Retired officers line up against Bush policy
"You know what they say: If there's enough smoke, there must be a fire.
For the umpteenth time some retired U.S. military officers have strongly criticized Defense Secretary Donald Rumsfeld and the Bush administration for bungling the war in Iraq.
The forum on Monday had a strong whiff of politics to it, a hearing by the Senate Democratic Policy Committee, but it's far from the first time that retired military leaders have blasted the conduct of the war. That's unusual, because retired officers rarely criticize the Pentagon while a military operation is under way.
Retired Maj. Gen. John R.S. Batiste, who once commanded the Army's 1st Infantry Division in Iraq, said he believes that “Secretary Rumsfeld and others in the administration did not tell the American people the truth for fear of losing support for the war.”
He also criticized Congress for failing to ask “the tough questions,” and said that, if the administration had fully considered the requirements for war, the nation likely would have stayed focused on Afghanistan, “not fueled Islamic fundamentalism across the globe, and not created more enemies than there were insurgents.”
Retired Army Maj. Gen Paul Eaton, who was in charge of training the Iraqi military and police, went so far as to say that “Mr. Rumsfeld and his immediate team must be replaced or we will see two more years of extraordinarily bad decision making.”
He also said that postwar planning was “amateurish at best, incompetent a better descriptor.”
And retired Marine Col. Paul X. Hammes, who was in charge of building bases for the Iraqi military and now is the Marine senior military fellow at the Institute for National Security Studies at the National Defense University, strongly criticized the decision to send U.S. troops off to fight in Iraq without the best equipment.
He called it a “serious moral failure on the part of our leadership.”
Retired Maj. Gen. Eaton called the defense secretary “incompetent strategically, operationally and tactically...”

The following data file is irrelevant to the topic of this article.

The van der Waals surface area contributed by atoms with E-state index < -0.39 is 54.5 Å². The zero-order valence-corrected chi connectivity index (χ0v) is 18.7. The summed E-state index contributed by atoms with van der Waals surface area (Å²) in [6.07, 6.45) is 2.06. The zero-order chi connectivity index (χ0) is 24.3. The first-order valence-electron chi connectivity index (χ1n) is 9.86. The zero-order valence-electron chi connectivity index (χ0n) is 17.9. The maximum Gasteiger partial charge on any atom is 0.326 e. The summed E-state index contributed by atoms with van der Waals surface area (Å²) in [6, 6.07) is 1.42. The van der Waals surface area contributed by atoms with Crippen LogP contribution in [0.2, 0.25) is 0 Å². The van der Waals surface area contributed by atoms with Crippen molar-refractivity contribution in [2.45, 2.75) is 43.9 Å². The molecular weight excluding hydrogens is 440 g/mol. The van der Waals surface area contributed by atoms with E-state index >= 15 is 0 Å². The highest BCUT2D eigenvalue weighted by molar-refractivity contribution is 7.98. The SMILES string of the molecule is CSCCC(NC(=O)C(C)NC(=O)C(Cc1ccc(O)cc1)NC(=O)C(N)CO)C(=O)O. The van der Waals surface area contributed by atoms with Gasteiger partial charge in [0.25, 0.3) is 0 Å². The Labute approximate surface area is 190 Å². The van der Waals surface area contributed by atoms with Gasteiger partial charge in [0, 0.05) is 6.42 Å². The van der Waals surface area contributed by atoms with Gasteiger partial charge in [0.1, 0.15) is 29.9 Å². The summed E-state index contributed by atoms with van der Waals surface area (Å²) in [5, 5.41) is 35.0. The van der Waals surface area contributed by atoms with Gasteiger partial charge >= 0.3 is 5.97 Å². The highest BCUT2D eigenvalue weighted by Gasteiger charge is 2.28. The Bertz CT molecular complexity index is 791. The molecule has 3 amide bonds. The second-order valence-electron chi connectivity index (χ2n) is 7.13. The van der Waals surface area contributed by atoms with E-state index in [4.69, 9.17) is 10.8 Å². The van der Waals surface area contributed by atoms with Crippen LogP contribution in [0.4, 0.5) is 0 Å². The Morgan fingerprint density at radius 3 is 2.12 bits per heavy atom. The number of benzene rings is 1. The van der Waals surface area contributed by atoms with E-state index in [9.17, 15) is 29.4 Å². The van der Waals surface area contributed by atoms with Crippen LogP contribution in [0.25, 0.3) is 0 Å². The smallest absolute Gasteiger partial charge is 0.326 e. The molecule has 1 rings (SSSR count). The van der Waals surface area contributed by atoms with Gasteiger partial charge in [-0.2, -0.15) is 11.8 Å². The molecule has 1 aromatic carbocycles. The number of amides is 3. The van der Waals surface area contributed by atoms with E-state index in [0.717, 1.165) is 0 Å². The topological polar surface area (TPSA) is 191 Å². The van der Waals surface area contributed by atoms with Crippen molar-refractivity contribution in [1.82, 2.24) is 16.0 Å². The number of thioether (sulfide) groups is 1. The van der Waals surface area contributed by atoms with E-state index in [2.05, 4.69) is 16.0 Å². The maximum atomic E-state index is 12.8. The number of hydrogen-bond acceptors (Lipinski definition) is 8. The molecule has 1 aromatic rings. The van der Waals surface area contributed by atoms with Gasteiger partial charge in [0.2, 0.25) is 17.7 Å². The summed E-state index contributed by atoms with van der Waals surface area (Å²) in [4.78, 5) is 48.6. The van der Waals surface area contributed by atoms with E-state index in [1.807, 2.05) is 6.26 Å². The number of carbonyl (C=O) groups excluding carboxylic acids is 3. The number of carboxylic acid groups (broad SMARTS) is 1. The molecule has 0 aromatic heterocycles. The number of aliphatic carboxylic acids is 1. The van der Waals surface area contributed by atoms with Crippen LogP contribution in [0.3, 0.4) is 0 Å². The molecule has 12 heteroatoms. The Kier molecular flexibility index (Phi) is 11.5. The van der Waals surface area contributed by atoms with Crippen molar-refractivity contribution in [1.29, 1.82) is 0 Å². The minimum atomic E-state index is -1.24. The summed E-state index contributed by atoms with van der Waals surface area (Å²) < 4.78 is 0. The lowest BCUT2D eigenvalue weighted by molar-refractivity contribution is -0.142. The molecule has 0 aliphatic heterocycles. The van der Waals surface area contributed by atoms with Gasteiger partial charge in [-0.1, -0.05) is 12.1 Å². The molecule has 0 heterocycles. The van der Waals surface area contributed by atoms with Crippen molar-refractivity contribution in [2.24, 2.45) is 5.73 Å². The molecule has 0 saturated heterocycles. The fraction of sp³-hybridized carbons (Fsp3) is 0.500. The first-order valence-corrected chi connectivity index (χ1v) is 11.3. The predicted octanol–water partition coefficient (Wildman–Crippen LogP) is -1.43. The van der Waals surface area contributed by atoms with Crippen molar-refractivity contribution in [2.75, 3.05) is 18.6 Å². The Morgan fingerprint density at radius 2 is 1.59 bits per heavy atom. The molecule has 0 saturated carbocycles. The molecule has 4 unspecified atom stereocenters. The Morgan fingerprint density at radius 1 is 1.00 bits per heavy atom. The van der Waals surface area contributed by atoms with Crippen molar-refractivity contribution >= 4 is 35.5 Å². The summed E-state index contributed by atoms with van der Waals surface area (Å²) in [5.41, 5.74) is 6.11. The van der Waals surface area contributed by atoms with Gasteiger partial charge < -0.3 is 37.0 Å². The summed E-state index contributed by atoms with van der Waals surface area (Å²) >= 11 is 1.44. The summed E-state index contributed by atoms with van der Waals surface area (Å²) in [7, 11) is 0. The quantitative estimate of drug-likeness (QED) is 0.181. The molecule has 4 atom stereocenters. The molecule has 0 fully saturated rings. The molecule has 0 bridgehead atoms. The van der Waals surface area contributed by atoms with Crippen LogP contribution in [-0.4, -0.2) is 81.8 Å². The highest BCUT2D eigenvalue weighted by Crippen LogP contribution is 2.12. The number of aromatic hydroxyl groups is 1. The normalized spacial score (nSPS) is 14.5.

They're strong words, but Rumsfeld has been the target of such criticism from retired high ranking officers before. President Bush has always defended his embattled defense secretary, but with the Iraq war emerging as a central issue in November's critical congressional elections, one wonders if it isn't time for the commander in chief to cut Rumsfeld adrift.
It has long been my opinion that military matters should be left to the military professionals, not civilians like Rumsfeld who want to pretend they are generals who can out-general their own generals.
Retired Maj. Gen. Batiste related that Rumsfeld at one point threatened to fire the next military leader who mentioned that the Pentagon needed a postwar plan in Iraq.
That kind of arrogance doesn't serve the military or the nation well.
Let's face it. We're going to be involved in Iraq for a long time. There's no way we can just pack up and go home until the Iraqis are able to govern and defend themselves.
Republicans know that, and Democrats know that.
If Republicans continue to pursue a policy in Iraq that discounts the advice and needs of the military leaders in the field, Americans eventually will clamor for change.
If Democrats have a better strategy, and so far I haven't heard one that's clear and comprehensive, it might not be long before they get the opportunity to test it."
*Lou Sessinger is a columnist with The Intelligencer. He can be contacted at (215) 957-8172 or lsessinger@phillyBurbs.com.